An architect, a graphic novelist and an animator step onto an aeroplane. It sounds like a set-up for a bad joke, but it is a situation that Wade Eyerly found himself in when flying with the company that he helped launch.
Surf Air was founded in 2013 as an owner and operator of a fleet of Pilatus PC-12 executive turboprops. The twist was that rather than using its aircraft for private charter, the company flew them on a fixed schedule from Los Angeles, San Francisco and Santa Barbara. Members then paid around $1,600 per month to join the company and could fly as many times as they liked, giving as little as 20 minutes’ notice.
Eyerly believes that one of the key differences between the members-only airline model that he pioneered with Surf Air and what is offered by the likes of Delta or United is that the experience is much more communal, with passengers eager to talk and learn from each other.
“I realised that each person was interested in the other because they were all creative people that had chosen different paths at a certain point in their lives,” says Eyerley, when he thinks back to his flying companions.
“Whenever we fly commercially, the first thing we do is try to signal to the guy next to us that we do not want to talk to him, whether it is putting your headphones in or reading a book,” he says.
Surf Air raised large amounts of funding and managed to successfully lower the entry for level of business aviation – at least for its 900 members – according to Avinode’s Magnus Henriksson, but Eyerly decided to step down from the company in February 2014, making way for former Frontier Airlines CEO Jeff Potter (although some articles claim Eyerly was “forced out”).
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By his own admittance, Eyerly is passionate about business rather than aviation itself, and he thought he was done with the industry for good. Instead, he focused on consultancy work and “figuring out what I wanted to do next.”
But in the months after leaving Surf Air, Eyerly began to think deeply about some of the things that he could have done differently, and decided to return to the industry.
Alongside Corey Cozzens, another departing co-founder of Surf Air, the pair of entrepreneurs launched Beacon. The premise is the same as Surf Air, but with one fundamental difference: Beacon does not actually own or operate any aircraft. Instead, it connects customers to a network of around 70 turboprop operators – each of which has been certified by ARGUS, an independent auditor of private aircraft operators.
Beacon will start with Pilatus PC-12s, but will look to add other executive-configured turboprops as the company grows.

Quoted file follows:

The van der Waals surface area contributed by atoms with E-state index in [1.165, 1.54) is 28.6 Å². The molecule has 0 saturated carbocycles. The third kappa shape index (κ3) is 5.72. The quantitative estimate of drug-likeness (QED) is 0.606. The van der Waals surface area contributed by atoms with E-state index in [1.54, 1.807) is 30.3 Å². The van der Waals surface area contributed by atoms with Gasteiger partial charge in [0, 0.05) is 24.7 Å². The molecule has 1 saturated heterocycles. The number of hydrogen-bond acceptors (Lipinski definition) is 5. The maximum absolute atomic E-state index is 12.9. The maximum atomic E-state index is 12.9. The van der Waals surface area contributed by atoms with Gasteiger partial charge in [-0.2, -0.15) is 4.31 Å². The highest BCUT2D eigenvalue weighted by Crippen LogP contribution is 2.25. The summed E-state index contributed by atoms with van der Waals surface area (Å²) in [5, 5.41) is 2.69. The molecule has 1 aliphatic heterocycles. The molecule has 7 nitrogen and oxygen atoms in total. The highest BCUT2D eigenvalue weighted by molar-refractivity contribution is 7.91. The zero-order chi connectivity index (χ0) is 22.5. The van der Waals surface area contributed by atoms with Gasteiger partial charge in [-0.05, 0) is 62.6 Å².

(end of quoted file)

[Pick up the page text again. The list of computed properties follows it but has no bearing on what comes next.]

While Eyerly prefers to say that he learned from his experiences at Surf Air rather than from his mistakes, it is clear that Surf Air represented a steep learning curve for the Kansas City native.
Having heard stories from some Surf Air members that were forced to wait hours after missing their flights, Beacon decided to operate flights from two locations – Boston (Logan Airport) and New York (White Plains) – rather than three (although it also uses airports in Nantucket and the Hamptons during the summer).
By scheduling the same number of flights per day, but from one less airport, the company is able to operate more frequently for its regular fliers and cut down the waiting time in the result of a missed flight.
Beacon members pay $2,000 a month – a slight increase on the fees charged by Surf Air – with a $1,000 joining fee. They can fly as often as they like throughout the month, but can only have four flights booked at any one time. One of Eyerly’s favourite analogies is to compare Beacon’s model to the way Netflix worked before it moved online: members could order as many DVDs as they liked each month, but were limited to how many they could have at a time.
Eyerly believes that over 90 per cent of Beacon flights will be booked online through the company’s responsive web app. But while the rest of business aviation has been slow to adapt to online booking, Eyerly says that the Beacon clientele is only slightly younger than the rest of the industry.
While it may seem like the 900 existing members at Surf Air would be the first on the call list for Beacon’s sales staff, both Eyerley and Cozzens have a vested interest in their former company as they remain shareholders.
For Eyerley, Beacon is a way of serving a very specific need for customers that travel regularly between New York and Boston. He sees no reason why Beacon members cannot also be customers at Surf Air or NetJets or Wheels Up, whose founder Kenny Ditcher is also making noble claims to “democratise private aviation” through its fleet of King Air 350is.
One way Beacon is encouraging new members to sign up is by offering the first 500 customers guest passes, access to exclusive events and flight benefits on Rise Airways, a similar offering in Texas.